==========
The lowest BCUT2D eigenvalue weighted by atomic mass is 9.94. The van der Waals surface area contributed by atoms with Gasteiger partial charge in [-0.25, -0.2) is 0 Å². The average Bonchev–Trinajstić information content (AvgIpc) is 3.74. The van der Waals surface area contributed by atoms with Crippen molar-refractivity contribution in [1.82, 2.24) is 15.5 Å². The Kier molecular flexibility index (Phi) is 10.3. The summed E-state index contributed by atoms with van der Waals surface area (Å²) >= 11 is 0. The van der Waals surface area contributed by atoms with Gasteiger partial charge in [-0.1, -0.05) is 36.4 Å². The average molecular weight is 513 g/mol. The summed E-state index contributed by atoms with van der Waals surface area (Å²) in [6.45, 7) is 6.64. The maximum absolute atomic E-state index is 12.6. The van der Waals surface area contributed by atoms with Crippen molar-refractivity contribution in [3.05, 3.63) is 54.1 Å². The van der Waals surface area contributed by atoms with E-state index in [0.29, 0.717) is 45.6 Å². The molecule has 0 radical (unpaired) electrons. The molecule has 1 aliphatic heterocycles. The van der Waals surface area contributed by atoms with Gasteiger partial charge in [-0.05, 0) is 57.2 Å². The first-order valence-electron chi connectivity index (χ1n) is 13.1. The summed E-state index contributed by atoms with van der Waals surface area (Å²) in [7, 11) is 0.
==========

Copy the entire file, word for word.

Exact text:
The lowest BCUT2D eigenvalue weighted by atomic mass is 9.94. The van der Waals surface area contributed by atoms with Gasteiger partial charge in [-0.25, -0.2) is 0 Å². The average Bonchev–Trinajstić information content (AvgIpc) is 3.74. The van der Waals surface area contributed by atoms with Crippen molar-refractivity contribution in [1.82, 2.24) is 15.5 Å². The Kier molecular flexibility index (Phi) is 10.3. The summed E-state index contributed by atoms with van der Waals surface area (Å²) >= 11 is 0. The van der Waals surface area contributed by atoms with Gasteiger partial charge in [-0.1, -0.05) is 36.4 Å². The average molecular weight is 513 g/mol. The summed E-state index contributed by atoms with van der Waals surface area (Å²) in [6.45, 7) is 6.64. The maximum absolute atomic E-state index is 12.6. The van der Waals surface area contributed by atoms with Crippen molar-refractivity contribution in [3.05, 3.63) is 54.1 Å². The van der Waals surface area contributed by atoms with E-state index in [0.29, 0.717) is 45.6 Å². The molecule has 0 radical (unpaired) electrons. The molecule has 1 aliphatic heterocycles. The van der Waals surface area contributed by atoms with Gasteiger partial charge in [-0.05, 0) is 57.2 Å². The first-order valence-electron chi connectivity index (χ1n) is 13.1. The summed E-state index contributed by atoms with van der Waals surface area (Å²) in [7, 11) is 0.